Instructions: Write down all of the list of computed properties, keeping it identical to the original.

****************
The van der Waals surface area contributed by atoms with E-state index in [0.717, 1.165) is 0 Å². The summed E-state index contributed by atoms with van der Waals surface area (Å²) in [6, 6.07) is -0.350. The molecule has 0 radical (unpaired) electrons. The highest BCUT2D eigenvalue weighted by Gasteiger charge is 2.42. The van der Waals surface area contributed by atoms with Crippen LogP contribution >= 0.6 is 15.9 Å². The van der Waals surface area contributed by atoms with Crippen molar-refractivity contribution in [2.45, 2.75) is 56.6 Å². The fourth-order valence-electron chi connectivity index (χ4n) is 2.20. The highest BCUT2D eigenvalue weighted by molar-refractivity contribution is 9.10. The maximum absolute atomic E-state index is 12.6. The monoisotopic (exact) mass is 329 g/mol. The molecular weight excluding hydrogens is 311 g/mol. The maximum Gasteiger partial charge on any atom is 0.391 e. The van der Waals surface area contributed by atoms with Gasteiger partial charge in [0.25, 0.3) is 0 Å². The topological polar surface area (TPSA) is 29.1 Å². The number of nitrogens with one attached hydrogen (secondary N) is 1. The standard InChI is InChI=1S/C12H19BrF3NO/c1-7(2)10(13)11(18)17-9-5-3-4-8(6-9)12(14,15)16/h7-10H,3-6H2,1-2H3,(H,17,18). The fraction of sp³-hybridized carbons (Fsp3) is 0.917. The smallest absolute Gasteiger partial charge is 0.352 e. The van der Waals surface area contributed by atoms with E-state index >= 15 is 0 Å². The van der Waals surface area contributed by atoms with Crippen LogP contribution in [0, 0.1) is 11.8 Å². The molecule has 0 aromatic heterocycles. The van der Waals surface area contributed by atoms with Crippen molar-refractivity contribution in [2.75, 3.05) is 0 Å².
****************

The van der Waals surface area contributed by atoms with E-state index in [0.717, 1.165) is 0 Å². The summed E-state index contributed by atoms with van der Waals surface area (Å²) in [6, 6.07) is -0.350. The molecule has 0 radical (unpaired) electrons. The highest BCUT2D eigenvalue weighted by Gasteiger charge is 2.42. The van der Waals surface area contributed by atoms with Crippen LogP contribution >= 0.6 is 15.9 Å². The van der Waals surface area contributed by atoms with Crippen molar-refractivity contribution in [2.45, 2.75) is 56.6 Å². The fourth-order valence-electron chi connectivity index (χ4n) is 2.20. The highest BCUT2D eigenvalue weighted by molar-refractivity contribution is 9.10. The maximum absolute atomic E-state index is 12.6. The monoisotopic (exact) mass is 329 g/mol. The molecular weight excluding hydrogens is 311 g/mol. The maximum Gasteiger partial charge on any atom is 0.391 e. The van der Waals surface area contributed by atoms with Gasteiger partial charge in [0.25, 0.3) is 0 Å². The topological polar surface area (TPSA) is 29.1 Å². The number of nitrogens with one attached hydrogen (secondary N) is 1. The standard InChI is InChI=1S/C12H19BrF3NO/c1-7(2)10(13)11(18)17-9-5-3-4-8(6-9)12(14,15)16/h7-10H,3-6H2,1-2H3,(H,17,18). The fraction of sp³-hybridized carbons (Fsp3) is 0.917. The smallest absolute Gasteiger partial charge is 0.352 e. The van der Waals surface area contributed by atoms with E-state index >= 15 is 0 Å². The van der Waals surface area contributed by atoms with Crippen LogP contribution in [0, 0.1) is 11.8 Å². The molecule has 0 aromatic heterocycles. The van der Waals surface area contributed by atoms with Crippen molar-refractivity contribution in [2.75, 3.05) is 0 Å².